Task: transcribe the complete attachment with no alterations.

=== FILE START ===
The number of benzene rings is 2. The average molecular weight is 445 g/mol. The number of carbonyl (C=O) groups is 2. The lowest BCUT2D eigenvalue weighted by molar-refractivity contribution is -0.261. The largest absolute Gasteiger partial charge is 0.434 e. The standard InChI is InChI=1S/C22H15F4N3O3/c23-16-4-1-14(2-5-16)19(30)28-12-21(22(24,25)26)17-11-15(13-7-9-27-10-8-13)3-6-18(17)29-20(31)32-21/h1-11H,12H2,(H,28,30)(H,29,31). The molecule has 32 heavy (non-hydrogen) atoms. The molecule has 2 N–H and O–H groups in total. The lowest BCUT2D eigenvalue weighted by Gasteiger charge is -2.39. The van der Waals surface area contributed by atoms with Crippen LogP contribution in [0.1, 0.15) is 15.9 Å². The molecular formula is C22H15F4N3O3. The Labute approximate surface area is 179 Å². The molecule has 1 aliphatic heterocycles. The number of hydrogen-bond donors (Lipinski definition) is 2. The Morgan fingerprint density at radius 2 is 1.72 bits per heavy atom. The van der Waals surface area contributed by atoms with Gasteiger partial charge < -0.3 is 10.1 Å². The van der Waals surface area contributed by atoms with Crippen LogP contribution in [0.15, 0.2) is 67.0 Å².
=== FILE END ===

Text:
The number of benzene rings is 2. The average molecular weight is 445 g/mol. The number of carbonyl (C=O) groups is 2. The lowest BCUT2D eigenvalue weighted by molar-refractivity contribution is -0.261. The largest absolute Gasteiger partial charge is 0.434 e. The standard InChI is InChI=1S/C22H15F4N3O3/c23-16-4-1-14(2-5-16)19(30)28-12-21(22(24,25)26)17-11-15(13-7-9-27-10-8-13)3-6-18(17)29-20(31)32-21/h1-11H,12H2,(H,28,30)(H,29,31). The molecule has 32 heavy (non-hydrogen) atoms. The molecule has 2 N–H and O–H groups in total. The lowest BCUT2D eigenvalue weighted by Gasteiger charge is -2.39. The van der Waals surface area contributed by atoms with Crippen LogP contribution in [0.1, 0.15) is 15.9 Å². The molecular formula is C22H15F4N3O3. The Labute approximate surface area is 179 Å². The molecule has 1 aliphatic heterocycles. The number of hydrogen-bond donors (Lipinski definition) is 2. The Morgan fingerprint density at radius 2 is 1.72 bits per heavy atom. The van der Waals surface area contributed by atoms with Gasteiger partial charge < -0.3 is 10.1 Å². The van der Waals surface area contributed by atoms with Crippen LogP contribution in [0.15, 0.2) is 67.0 Å².